Biden, Obama reunite to celebrate the Affordable Care Act


WASHINGTON (NewsNation) — President Barack Obama returned to the White House Tuesday for the first public event since he left office in 2017, to mark the 12th anniversary of his signature health care law, the “Affordable Care Act.”

The ACA, or Obamacare, has become intertwined into the fabric of the American health care system, with current President Joe Biden looking to expand its reach. Sign-ups under the health law have increased under Biden’s administration, and more generous taxpayer subsidies have cut costs for enrollees, albeit temporarily.

Obama’s last time in the mansion was Jan. 20, 2017, when he left to escort his successor, Donald Trump, a president-elect bent on overturning “Obamacare,” to the Capitol to be inauguration.

“It’s good to be back in the White House. It’s been a while,” Obama said in the East Room after he was introduced by Vice President Kamala Harris. He opened by referring to Biden as “vice president” before acknowledging the joke and embracing his former No. 2.

“The ACA was an example of why you run for office in the first place,” Obama said, calling it the “high point of my time here.”

Biden and Obama marked the 12th anniversary of the law, which back in 2010 the then-vice president had memorably called a “big (expletive) deal.” Its staying power has been enhanced by three Supreme Court victories and an emphatic thumbs-down vote by the late Sen. John McCain, R-Ariz., which took the wind out of Trump’s efforts to repeal and replace it.

The Biden administration unveiled a measure Tuesday to fix an element of the ACA, known as the “family glitch.” The quirk is estimated to be keeping about 5 million people from getting coverage under the law.

People tripped up by the family glitch are dependents of workers who have an offer of employer coverage that the government interprets as being affordable. As a rule, people with affordable employer coverage are not eligible for taxpayer-subsidized ACA plans.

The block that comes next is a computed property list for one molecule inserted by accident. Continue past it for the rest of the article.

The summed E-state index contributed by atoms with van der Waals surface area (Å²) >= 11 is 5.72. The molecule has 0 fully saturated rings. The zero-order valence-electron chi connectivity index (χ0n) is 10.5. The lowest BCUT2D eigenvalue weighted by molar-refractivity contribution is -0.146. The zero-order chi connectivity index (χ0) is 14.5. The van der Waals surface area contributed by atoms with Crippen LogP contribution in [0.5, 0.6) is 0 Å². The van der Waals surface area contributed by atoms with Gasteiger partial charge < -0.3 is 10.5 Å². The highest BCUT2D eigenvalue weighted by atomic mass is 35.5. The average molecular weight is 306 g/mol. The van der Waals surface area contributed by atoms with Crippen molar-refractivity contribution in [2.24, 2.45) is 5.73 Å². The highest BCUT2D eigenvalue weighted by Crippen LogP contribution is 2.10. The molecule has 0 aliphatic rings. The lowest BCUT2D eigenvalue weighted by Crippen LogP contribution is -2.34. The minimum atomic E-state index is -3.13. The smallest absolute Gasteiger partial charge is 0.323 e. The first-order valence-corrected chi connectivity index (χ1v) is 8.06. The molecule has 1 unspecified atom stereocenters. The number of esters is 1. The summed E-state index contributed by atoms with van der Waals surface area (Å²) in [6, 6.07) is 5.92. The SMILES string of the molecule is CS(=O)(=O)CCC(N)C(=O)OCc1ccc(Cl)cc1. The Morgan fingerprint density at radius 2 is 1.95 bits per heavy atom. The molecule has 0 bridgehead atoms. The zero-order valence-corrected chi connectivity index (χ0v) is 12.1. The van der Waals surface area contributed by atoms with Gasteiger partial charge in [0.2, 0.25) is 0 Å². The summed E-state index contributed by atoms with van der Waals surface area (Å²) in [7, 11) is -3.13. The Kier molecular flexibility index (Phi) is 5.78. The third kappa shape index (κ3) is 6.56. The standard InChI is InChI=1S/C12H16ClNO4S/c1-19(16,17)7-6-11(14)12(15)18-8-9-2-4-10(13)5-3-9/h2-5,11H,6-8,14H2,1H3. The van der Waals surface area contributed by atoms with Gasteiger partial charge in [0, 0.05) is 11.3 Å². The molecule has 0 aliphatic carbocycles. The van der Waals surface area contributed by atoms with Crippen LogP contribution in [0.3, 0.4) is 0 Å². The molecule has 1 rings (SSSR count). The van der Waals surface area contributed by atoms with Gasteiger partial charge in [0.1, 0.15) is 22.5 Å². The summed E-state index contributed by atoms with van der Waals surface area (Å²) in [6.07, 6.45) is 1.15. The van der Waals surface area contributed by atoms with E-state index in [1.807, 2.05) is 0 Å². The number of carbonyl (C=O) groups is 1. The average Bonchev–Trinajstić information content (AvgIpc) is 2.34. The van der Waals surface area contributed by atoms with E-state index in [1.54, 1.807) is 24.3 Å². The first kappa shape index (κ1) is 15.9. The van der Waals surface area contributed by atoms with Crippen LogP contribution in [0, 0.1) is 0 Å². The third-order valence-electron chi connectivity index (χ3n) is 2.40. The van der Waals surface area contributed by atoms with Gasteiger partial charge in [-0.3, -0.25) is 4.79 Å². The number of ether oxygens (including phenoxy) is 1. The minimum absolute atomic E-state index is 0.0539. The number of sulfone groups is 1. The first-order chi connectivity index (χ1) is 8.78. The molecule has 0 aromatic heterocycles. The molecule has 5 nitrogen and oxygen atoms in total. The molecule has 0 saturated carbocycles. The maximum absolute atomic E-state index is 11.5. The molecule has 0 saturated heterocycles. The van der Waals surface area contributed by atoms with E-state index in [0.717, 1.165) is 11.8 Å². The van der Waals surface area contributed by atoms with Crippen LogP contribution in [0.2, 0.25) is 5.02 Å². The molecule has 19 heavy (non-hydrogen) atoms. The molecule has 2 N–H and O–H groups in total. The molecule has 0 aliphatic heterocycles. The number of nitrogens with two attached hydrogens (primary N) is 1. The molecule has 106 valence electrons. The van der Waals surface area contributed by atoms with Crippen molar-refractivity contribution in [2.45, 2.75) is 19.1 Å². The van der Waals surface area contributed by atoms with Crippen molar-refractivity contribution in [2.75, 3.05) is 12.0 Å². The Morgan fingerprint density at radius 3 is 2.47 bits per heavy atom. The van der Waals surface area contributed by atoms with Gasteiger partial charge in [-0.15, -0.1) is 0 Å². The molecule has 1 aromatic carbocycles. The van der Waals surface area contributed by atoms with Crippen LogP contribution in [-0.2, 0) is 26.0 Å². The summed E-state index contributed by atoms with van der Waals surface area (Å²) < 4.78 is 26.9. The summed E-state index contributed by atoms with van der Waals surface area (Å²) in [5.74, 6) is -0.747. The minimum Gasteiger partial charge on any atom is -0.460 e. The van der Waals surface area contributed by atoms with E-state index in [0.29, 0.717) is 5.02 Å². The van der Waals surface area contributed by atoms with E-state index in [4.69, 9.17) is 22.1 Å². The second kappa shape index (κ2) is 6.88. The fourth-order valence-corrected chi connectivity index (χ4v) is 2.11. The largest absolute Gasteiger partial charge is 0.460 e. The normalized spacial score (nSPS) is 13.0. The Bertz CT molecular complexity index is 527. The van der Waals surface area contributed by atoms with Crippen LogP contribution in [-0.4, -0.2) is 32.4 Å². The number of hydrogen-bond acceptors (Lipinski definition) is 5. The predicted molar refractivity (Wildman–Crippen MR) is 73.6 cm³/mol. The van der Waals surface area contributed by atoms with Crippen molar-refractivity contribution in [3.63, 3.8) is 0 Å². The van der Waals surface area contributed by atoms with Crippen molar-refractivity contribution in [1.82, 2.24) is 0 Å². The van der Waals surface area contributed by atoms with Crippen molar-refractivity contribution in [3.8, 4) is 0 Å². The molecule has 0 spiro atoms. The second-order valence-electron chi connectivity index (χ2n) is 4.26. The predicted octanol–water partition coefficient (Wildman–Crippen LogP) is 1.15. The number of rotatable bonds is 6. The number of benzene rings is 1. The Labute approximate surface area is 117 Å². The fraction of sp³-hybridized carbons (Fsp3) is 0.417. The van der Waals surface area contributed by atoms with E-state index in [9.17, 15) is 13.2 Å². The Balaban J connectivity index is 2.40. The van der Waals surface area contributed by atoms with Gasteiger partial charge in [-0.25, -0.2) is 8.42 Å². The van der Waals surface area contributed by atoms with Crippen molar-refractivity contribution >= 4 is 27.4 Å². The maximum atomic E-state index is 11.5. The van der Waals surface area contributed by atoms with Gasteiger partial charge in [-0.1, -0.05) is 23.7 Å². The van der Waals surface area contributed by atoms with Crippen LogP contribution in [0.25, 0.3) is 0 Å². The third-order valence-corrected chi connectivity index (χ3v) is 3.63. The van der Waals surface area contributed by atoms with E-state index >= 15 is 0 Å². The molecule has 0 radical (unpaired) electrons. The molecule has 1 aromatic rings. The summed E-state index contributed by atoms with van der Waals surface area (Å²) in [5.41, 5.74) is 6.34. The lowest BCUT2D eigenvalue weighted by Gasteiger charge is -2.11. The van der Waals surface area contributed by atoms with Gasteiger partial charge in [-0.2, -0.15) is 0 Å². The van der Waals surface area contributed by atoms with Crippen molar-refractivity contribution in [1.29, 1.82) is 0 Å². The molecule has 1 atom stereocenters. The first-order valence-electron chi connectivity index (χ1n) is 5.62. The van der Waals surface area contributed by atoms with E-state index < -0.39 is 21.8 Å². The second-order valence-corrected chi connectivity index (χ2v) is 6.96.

But the issue with the current interpretation is that affordability is determined by the cost for employee-only coverage, and not more expensive family policies. Workers able to afford their own share may not be able to cover premiums for the entire family. So the family is cut out of ACA coverage.

The intent of the original policy was to prevent people with employer coverage from going into the health law’s subsidized markets, but advocates say it has proven too restrictive.

The White House estimates that the fix would help 200,000 people get insurance and bring costs down for nearly 1 million more.

In addition to talking health care at the White House, Biden and Obama met for lunch, recalling their weekly ritual when Biden served as Obama’s vice president.

“They are real friends, not just Washington friends,” said White House press secretary Jen Psaki.

Obama likes to refer to his health care law as a “starter home” that Americans can build upon, gradually reducing the 9% share of the population that remains uninsured. The rate was nearly 15% in 2013, before the coverage provisions of the law took effect. Between the health law’s Medicaid expansion and its health insurance markets, more than 30 million people are now estimated to be getting coverage.

Shortly after taking office, Biden opened up the health insurance markets to anyone seeking coverage during the COVID-19 pandemic, and his coronavirus relief bill provided a significant, though temporary, increase in financial assistance. The result was a record 14.5 million people signing up for subsidized private coverage.

Focusing on health care has helped Democrats politically in the past. Obamacare was one of the former president’s top legislative accomplishments, and Republicans have repeatedly tried and failed to repeal it. This comes amid low approval ratings for Biden seven months out from the midterms.

A new NewsNation/Decision poll of more than 1,000 registered voters found that more than 35% strongly disapproved of the way Biden was handling his presidency. You can read the full poll here.

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